Burrai v. Southwest Capital Bank
ORDER by Magistrate Judge Gregory B. Wormuth denying 19 Motion for Protection from Deposition. (bni)
IN THE UNITED STATES DISTRICT COURT
FOR THE DISTRICT OF NEW MEXICO
SOUTHWEST CAPITAL BANK,
Civ. No. 17‐878 SMV/GBW
ORDER DENYING PLAINTIFF’S MOTION FOR PROTECTION FROM
DEPOSITION AND DENYING DEFENDANT’S MOTION FOR SANCTIONS
This matter comes before the Court on Plaintiff’s Motion for Protection from
Deposition (doc. 19) and Defendant’s Response thereto (doc. 20), seeking sanctions
against Plaintiff for having to respond to Plaintiff’s motion. In his motion, Plaintiff asks
the Court to prevent Defendant from deposing Plaintiff. For the following reasons, the
Court DENIES both Plaintiff’s motion and Defendant’s request for sanctions.1
PLAINTIFF’S MOTION FOR PROTECTION FROM DEPOSITION
A party may take the deposition of “any person, including a party” pursuant to
the procedures outlined in the Federal Rules of Civil Procedure. See Fed. R. Civ. P.
30(a)(1)–(2). Where a party shows good cause for an order protecting him from
annoyance, embarrassment, oppression, or undue burden or expense, the Rules
The Court issued an oral ruling denying Plaintiff’s Motion during the Rule 16 scheduling conference
held in this matter on October 25, 2017. Despite the motion having been resolved, Defendant filed its
response seeking sanctions one day later, precipitating the need for this written ruling.
anticipate several ways that courts may limit the scope of the discovery sought in order
to address those concerns. See Fed. R. Civ. P. 26(c). Yet, barring extraordinary
circumstances, courts rarely will grant a protective order which totally prohibits a
deposition. Instead, “[m]otions to thwart a deposition . . . are ordinarily denied.” Leighr
v. Beverly Enterprises–Kansas Inc., 164 F.R.D. 550, 552 (D. Kan. 1996)). However, a court
“may grant a protective order prohibiting the taking of a deposition when it believes
that the information sought is wholly irrelevant to the issues or prospective relief.” Id.
at 551‐52. “The party seeking a protective order . . . has the burden to demonstrate
good cause and/or the privilege to be protected.” Morales v. E.D. Etnyre & Co., 228
F.R.D. 694, 696 (D.N.M. 2005) (citing Fed. R. Civ. P. 26(c)).
Here, the Court finds that Plaintiff did not meet his burden to demonstrate good
cause to prohibit Defendant from deposing him. Plaintiff’s main basis for seeking a
protective order is that Defendant may use the deposition as an opportunity to make
false allegations against Plaintiff. See doc. 19. However, Plaintiff has not provided
concrete reasons to support a finding that a deposition of Plaintiff would be oppressive
or unduly burdensome. See Quarrie v. N. M. Inst. of Mining & Tech., 621 F. App’x 928,
930, 932 (10th Cir. 2015) (unpublished) (not an abuse of discretion to find motion for
protective order frivolous, where the plaintiff contended that he should be protected
from deposition because a deposition “would be an extension of Defendants’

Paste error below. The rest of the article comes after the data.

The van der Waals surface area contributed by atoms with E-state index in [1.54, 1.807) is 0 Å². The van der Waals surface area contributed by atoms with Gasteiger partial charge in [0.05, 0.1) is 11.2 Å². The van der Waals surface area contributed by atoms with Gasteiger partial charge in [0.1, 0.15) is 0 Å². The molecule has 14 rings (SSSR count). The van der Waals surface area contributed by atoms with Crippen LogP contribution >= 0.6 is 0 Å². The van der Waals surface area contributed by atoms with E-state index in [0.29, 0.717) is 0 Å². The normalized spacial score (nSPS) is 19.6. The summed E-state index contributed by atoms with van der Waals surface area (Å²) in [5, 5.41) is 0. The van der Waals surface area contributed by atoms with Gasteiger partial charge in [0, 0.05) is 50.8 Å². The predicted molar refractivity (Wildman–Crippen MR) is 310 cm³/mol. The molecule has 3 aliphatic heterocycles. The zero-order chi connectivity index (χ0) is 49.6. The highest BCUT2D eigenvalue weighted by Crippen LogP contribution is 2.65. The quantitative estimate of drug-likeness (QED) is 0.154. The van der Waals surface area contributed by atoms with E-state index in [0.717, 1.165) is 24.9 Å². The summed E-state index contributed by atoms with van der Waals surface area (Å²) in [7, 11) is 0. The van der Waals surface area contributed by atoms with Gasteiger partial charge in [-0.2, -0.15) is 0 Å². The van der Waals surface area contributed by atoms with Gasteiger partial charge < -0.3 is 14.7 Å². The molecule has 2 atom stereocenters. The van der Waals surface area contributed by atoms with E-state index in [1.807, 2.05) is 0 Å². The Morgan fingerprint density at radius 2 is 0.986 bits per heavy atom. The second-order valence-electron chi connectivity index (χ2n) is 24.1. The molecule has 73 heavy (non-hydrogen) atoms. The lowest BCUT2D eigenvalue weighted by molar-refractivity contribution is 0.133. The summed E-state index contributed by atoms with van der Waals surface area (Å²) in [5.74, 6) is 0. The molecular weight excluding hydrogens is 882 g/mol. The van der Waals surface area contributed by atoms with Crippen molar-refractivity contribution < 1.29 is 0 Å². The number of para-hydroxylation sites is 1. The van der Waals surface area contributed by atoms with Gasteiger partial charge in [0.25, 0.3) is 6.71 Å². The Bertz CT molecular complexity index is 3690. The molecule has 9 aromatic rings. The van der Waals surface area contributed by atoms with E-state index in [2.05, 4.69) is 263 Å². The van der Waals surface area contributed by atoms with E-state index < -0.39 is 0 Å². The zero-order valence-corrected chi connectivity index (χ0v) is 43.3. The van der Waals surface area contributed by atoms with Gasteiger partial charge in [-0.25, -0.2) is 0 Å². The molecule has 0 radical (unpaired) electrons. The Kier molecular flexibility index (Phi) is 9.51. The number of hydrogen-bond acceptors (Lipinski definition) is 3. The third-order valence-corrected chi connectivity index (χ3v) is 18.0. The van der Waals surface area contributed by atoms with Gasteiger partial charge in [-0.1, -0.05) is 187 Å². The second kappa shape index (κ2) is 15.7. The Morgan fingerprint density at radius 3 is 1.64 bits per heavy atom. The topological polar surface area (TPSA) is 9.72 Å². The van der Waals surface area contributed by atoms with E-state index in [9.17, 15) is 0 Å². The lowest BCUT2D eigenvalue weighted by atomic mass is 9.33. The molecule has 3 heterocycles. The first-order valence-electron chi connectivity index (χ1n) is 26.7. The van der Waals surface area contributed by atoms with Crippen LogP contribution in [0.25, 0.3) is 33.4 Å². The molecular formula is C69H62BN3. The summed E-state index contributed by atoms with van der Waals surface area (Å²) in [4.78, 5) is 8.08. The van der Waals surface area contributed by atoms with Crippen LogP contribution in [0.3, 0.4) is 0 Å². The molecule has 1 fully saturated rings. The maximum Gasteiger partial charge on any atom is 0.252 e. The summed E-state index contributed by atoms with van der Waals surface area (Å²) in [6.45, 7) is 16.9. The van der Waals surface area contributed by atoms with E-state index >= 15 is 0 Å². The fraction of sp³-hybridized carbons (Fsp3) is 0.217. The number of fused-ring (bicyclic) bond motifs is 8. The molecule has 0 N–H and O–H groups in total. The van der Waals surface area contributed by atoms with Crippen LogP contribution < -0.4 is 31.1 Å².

oppressive acts.”). Further, written discovery would not be an adequate substitute for
an oral deposition of Plaintiff, and Plaintiff has not shown that the information sought
would be “wholly irrelevant to the issues.” See Leighr, 164 F.R.D. at 551‐52. Rather, the
deposition of the party who has initiated the litigation is essential to the discovery of
pertinent information that Defendant may not obtain by other means without undue
burden. In consideration of the foregoing, Plaintiff’s Motion for Protection from
Deposition is hereby DENIED.
DEFENDANT’S MOTION FOR SANCTIONS
Defendant, in its Response to Plaintiff’s Motion for Protection from Deposition
(doc. 20), asks this Court to require Plaintiff to pay the costs and attorneys’ fees that
Defendant incurred in having to respond to Plaintiff’s motion, which Defendant deems
frivolous. The Court DENIES Defendant’s request for the following reasons.
Upon resolution of a motion for protective order, the “losing” party must be
required to pay the reasonable expenses incurred in making or opposing the motion.
See Fed. R. Civ. P. 26(c)(3) (making Fed. R. Civ. P. 37(a)(5) applicable to motions for
protective orders). However, this payment shall not be required if (i) the prevailing
party failed to make a good faith effort to obtain the disclosure without court action; (ii)
the “losing” party’s grounds were “substantially justified” or (iii) the “circumstances
make an award of expenses unjust.” Fed. R. Civ. P. 37(a)(5).
The Court explicitly denied Plaintiff’s motion at the Rule 16 conference on
October 25, 2017, after permitting Defendant to respond orally. See doc. 23. As the
Court noted, proceeding in that fashion was designed to mitigate Defendant’s effort in
responding to the motion. See id. Nonetheless, Defendant filed its Response the next
day. See doc. 20. Defendant’s Response does not claim that it should be awarded costs
because the Response was substantially completed prior to the Court’s oral ruling.
Moreover, Defendant’s Response relies exclusively on state procedural law which is
inapplicable in federal court. Under these circumstances, the Court finds that an award
of expenses to Defendant would be unjust.
In consideration of the foregoing, the Court hereby DENIES Plaintiff’s Motion for
Protection from Deposition (doc. 19) and further DENIES Defendant’s request for
sanctions contained in its Response to Plaintiff’s Motion (doc. 20).
IT IS SO ORDERED.
GREGORY B. WORMUTH
United States Magistrate Judge
Disclaimer: Justia Dockets & Filings provides public litigation records from the federal appellate and district courts. These filings and docket sheets should not be considered findings of fact or liability, nor do they necessarily reflect the view of Justia.
Why Is My Information Online?